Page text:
simdjson-go follows the same two stage design as simdjson. During the first stage the structural elements ({, }, [, ], :, and ,) are detected and forwarded as offsets in the message buffer to the second stage. The second stage builds a tape format of the structure of the JSON document.

Note that in contrast to simdjson, simdjson-go outputs uint32 increments (as opposed to absolute values) to the second stage. This allows arbitrarily large JSON files to be parsed (as long as a single (string) element does not surpass 4 GB...).

Also, for better performance, both stages run concurrently as separate go routines and a go channel is used to communicate between the two stages.

Stage 1

Stage 1 has been converted from the original C code (containing the SIMD intrinsics) to Golang assembly using c2goasm. It essentially consists of five seperate steps, being:

  • find_odd_backslash_sequences: detect backslash characters used to escape quotes
  • find_quote_mask_and_bits: generate a mask with bits turned on for characters between quotes
  • find_whitespace_and_structurals: generate a mask for whitespace plus a mask for the structural characters
  • finalize_structurals: combine the masks computed above into a final mask where each active bit represents the position of a structural character in the input message.
  • flatten_bits_incremental: output the active bits in the final mask as incremental offsets.

For more details you can take a look at the various test cases in find_subroutines_amd64_test.go to see how the individual routines can be invoked (typically with a 64 byte input buffer that generates one or more 64-bit masks).

There is one final routine, find_structural_bits_in_slice, that ties it all together and is invoked with a slice of the message buffer in order to find the incremental offsets.

Stage 2

During Stage 2 the tape structure is constructed. It is essentially a single function that jumps around as it finds the various structural characters and builds the hierarchy of the JSON document that it processes. The values of the JSON elements such as strings, integers, booleans etc. are parsed and written to the tape.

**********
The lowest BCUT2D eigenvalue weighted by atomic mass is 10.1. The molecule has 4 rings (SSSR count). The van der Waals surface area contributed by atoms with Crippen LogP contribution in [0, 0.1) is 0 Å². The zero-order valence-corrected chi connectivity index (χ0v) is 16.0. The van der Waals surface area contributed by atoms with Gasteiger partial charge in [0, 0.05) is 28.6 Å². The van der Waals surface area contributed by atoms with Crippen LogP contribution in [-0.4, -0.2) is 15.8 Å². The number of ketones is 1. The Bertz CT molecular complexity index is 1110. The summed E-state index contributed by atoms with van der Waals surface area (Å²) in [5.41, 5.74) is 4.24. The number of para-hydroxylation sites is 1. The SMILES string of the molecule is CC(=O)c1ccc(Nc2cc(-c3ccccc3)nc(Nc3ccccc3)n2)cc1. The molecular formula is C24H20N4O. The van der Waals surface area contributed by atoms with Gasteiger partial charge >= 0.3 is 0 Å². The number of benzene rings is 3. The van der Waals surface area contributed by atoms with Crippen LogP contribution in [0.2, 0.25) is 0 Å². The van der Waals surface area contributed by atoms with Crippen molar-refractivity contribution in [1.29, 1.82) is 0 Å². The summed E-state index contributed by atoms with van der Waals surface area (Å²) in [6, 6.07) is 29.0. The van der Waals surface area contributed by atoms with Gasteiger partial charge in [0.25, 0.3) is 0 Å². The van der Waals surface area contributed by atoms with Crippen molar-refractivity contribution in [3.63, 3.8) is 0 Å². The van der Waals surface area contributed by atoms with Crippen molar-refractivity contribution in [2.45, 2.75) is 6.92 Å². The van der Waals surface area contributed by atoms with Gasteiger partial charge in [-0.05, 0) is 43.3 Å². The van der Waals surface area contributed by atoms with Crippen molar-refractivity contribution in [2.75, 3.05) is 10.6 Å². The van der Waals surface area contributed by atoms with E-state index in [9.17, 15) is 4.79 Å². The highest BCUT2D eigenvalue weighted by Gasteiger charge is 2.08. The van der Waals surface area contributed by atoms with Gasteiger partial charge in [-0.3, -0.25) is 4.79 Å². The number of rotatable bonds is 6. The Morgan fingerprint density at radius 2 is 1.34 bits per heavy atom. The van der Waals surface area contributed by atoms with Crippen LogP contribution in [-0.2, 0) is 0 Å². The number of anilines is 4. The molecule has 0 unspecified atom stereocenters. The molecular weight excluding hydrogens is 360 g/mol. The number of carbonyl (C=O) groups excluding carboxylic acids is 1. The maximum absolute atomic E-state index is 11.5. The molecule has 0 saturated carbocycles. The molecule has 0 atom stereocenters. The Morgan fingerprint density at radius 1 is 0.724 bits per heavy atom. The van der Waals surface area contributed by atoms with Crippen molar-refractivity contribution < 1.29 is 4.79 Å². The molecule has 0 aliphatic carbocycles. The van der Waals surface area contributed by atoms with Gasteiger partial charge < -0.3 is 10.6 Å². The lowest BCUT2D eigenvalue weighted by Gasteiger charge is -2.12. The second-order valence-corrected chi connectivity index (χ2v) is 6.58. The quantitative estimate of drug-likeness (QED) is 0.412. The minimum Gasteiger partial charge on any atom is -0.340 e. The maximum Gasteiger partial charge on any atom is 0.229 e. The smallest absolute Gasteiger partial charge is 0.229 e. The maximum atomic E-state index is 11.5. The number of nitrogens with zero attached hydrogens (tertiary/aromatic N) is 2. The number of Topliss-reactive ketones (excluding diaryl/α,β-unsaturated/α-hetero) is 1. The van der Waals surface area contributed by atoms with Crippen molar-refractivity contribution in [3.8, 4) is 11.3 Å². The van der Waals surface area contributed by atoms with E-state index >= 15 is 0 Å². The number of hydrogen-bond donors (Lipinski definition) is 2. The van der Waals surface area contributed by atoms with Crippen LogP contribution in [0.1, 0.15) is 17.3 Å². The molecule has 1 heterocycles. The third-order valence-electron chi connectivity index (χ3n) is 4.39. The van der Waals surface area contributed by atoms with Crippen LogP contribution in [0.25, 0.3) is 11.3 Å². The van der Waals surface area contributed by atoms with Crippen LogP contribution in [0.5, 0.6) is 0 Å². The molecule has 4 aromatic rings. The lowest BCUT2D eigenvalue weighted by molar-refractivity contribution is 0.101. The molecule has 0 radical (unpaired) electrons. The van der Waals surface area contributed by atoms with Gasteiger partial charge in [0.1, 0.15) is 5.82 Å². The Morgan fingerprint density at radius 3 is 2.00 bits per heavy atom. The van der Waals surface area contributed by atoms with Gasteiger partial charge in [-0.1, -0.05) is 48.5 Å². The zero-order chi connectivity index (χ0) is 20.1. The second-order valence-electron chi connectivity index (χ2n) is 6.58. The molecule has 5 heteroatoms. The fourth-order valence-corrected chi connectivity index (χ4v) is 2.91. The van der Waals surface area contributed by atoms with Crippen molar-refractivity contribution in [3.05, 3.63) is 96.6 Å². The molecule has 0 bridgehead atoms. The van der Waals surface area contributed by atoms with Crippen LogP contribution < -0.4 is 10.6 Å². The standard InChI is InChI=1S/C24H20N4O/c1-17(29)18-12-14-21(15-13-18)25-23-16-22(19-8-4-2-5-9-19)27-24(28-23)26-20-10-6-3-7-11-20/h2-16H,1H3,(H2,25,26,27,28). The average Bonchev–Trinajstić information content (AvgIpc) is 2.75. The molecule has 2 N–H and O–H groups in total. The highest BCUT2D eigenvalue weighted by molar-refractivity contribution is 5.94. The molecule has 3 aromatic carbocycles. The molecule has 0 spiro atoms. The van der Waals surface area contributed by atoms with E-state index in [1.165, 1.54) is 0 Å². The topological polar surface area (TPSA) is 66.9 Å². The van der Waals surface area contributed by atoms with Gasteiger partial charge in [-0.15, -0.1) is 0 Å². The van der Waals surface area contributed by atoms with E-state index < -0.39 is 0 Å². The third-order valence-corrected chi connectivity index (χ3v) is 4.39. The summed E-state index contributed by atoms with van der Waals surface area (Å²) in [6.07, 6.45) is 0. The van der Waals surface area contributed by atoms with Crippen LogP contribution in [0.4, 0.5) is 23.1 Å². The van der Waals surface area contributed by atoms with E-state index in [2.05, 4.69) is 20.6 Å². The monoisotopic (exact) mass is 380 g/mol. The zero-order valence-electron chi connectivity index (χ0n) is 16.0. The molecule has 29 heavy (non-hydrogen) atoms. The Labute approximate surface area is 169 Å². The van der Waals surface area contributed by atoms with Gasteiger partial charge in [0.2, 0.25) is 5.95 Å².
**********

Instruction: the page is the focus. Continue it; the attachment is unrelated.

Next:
Any errors (such as an array not being closed or a missing closing brace) are detected and reported back as errors to the client.

Tape format

Similarly to simdjson, simdjson-go parses the structure onto a 'tape' format. With this format it is possible to skip over arrays and (sub)objects as the sizes are recorded in the tape.

simdjson-go format is exactly the same as the simdjson tape format with the following 2 exceptions:

  • In order to support ndjson, it is possible to have many root elements on the tape. Also, to allow for fast navigation over root elements, a root points to the next root element (and as such the last root element points 1 index past the length of the tape).
  • Strings are handled differently, unlike simdjson the string size is not prepended in the String buffer but is added as an additional element to the tape itself (much like integers and floats). Only strings that contain special characters are copied to the String buffer in which case the payload from the tape is the offset into the String buffer. For string values without special characters the tape's payload points directly into the message buffer.

For more information, see TestStage2BuildTape in stage2_build_tape_test.go.

Requirements

simdjson-go has the following requirements:

  • A CPU with both AVX2 and CLMUL is required (Haswell from 2013 onwards should do for Intel, for AMD a Ryzen/EPIC CPU (Q1 2017) should be sufficient).

Minor number inprecisions

The number parser has minor inprecisions compared to Golang's standard number parsing. There is constant GOLANG_NUMBER_PARSING (on by default) that uses Golang's parsing functionality at the expense of giving up some performance. Note that the performance metrics mentioned above have been measured by setting the GOLANG_NUMBER_PARSING to false.

License

simdjson-go is released under the Apache License v2.0. You can find the complete text in the file LICENSE.